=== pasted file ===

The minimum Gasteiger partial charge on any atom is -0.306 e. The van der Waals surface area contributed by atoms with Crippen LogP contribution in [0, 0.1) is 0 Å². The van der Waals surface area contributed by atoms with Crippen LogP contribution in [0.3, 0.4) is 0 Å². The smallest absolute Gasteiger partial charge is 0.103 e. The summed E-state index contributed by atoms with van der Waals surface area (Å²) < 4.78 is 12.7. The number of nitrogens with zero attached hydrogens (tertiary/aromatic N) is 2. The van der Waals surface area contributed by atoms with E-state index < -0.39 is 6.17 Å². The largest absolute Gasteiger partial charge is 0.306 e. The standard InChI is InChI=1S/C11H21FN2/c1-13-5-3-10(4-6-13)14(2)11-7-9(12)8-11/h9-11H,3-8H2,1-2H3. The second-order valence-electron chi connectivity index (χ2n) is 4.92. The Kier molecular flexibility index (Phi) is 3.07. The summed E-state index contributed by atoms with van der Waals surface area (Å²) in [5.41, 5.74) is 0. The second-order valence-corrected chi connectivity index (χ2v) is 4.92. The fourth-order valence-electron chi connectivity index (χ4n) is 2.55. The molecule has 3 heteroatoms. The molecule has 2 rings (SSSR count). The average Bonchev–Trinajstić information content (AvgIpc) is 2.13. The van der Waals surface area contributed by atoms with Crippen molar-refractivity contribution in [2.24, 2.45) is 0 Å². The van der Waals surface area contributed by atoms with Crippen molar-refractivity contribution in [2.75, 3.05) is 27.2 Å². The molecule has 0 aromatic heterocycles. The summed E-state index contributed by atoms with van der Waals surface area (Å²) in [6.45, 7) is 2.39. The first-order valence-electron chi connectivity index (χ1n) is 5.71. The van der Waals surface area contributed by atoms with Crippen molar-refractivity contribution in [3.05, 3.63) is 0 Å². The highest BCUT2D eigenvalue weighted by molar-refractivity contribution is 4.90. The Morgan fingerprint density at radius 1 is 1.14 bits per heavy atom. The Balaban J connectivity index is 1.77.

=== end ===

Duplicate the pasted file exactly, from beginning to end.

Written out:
The minimum Gasteiger partial charge on any atom is -0.306 e. The van der Waals surface area contributed by atoms with Crippen LogP contribution in [0, 0.1) is 0 Å². The van der Waals surface area contributed by atoms with Crippen LogP contribution in [0.3, 0.4) is 0 Å². The smallest absolute Gasteiger partial charge is 0.103 e. The summed E-state index contributed by atoms with van der Waals surface area (Å²) < 4.78 is 12.7. The number of nitrogens with zero attached hydrogens (tertiary/aromatic N) is 2. The van der Waals surface area contributed by atoms with E-state index < -0.39 is 6.17 Å². The largest absolute Gasteiger partial charge is 0.306 e. The standard InChI is InChI=1S/C11H21FN2/c1-13-5-3-10(4-6-13)14(2)11-7-9(12)8-11/h9-11H,3-8H2,1-2H3. The second-order valence-electron chi connectivity index (χ2n) is 4.92. The Kier molecular flexibility index (Phi) is 3.07. The summed E-state index contributed by atoms with van der Waals surface area (Å²) in [5.41, 5.74) is 0. The second-order valence-corrected chi connectivity index (χ2v) is 4.92. The fourth-order valence-electron chi connectivity index (χ4n) is 2.55. The molecule has 3 heteroatoms. The molecule has 2 rings (SSSR count). The average Bonchev–Trinajstić information content (AvgIpc) is 2.13. The van der Waals surface area contributed by atoms with Crippen molar-refractivity contribution in [2.24, 2.45) is 0 Å². The van der Waals surface area contributed by atoms with Crippen molar-refractivity contribution in [2.75, 3.05) is 27.2 Å². The molecule has 0 aromatic heterocycles. The summed E-state index contributed by atoms with van der Waals surface area (Å²) in [6.45, 7) is 2.39. The first-order valence-electron chi connectivity index (χ1n) is 5.71. The van der Waals surface area contributed by atoms with Crippen molar-refractivity contribution in [3.05, 3.63) is 0 Å². The highest BCUT2D eigenvalue weighted by molar-refractivity contribution is 4.90. The Morgan fingerprint density at radius 1 is 1.14 bits per heavy atom. The Balaban J connectivity index is 1.77.